Dr. Alex Grainger
University of Kent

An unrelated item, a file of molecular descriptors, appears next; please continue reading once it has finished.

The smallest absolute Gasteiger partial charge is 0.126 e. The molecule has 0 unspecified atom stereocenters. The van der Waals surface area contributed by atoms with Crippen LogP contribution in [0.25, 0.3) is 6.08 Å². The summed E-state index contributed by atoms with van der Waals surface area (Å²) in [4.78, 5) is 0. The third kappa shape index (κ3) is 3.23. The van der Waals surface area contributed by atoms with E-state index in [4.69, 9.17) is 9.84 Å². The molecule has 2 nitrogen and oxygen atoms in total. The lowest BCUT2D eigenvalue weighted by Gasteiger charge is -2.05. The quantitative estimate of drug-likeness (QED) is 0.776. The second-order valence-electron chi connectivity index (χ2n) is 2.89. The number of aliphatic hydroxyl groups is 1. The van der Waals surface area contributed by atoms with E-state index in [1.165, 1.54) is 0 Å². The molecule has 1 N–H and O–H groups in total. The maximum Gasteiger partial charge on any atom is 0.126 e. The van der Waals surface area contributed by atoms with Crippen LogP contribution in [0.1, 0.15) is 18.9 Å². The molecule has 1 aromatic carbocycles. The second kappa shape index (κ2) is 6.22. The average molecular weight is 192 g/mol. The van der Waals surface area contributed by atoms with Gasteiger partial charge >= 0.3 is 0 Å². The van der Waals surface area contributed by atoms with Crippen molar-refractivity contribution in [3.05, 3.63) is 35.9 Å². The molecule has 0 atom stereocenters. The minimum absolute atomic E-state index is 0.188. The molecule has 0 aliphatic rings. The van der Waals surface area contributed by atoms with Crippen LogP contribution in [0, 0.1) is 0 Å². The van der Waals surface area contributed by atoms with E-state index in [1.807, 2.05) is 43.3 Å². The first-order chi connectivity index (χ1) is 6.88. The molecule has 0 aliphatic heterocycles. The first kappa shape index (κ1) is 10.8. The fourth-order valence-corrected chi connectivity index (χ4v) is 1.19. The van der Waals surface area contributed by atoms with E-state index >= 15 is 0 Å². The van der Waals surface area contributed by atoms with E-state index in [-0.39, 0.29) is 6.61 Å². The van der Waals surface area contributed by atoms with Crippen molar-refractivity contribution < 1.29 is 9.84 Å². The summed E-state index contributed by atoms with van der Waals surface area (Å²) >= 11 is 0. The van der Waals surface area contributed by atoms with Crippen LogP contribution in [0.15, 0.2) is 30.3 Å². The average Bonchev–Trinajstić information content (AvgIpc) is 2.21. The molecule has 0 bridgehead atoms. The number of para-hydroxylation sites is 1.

This paper proposes to examine how far land rights have changed in relation to land acquisition for ‘mega-projects’ since the New Order period, which “allowed the grant of rights to uncultivated and/or non-residential untitled lands without obtaining the consent of the relevant local community and without triggering the legal obligation to pay adequate compensation to holders of expropriated titles” (Fitzpatrick, 2005:90). Previous work on land has focussed on the politics of forested land usage and acquisition (for example, Peluso 2001, 2007 and 2016; Gellert and Andiko 2015). Less work exists on land acquired for mega-projects, especially in Java, although there are some notable exceptions (Wells and Ahmed 2007; Davidson 2015). Building on these latter approaches especially, the paper suggests that three factors listed below can illuminate how far the land rights of those that live on sites proposed to be acquired for the Jakarta-Bandung high speed rail have been impacted, since 1998. First, the consortium of domestic business interests that holds 40% equity in PT KCIC (Kereta Cepat Indonesia-China) and its relations with the government; second, the local regulatory framework; and third, an examination of compensation schemes and the reasons for differentials in them.

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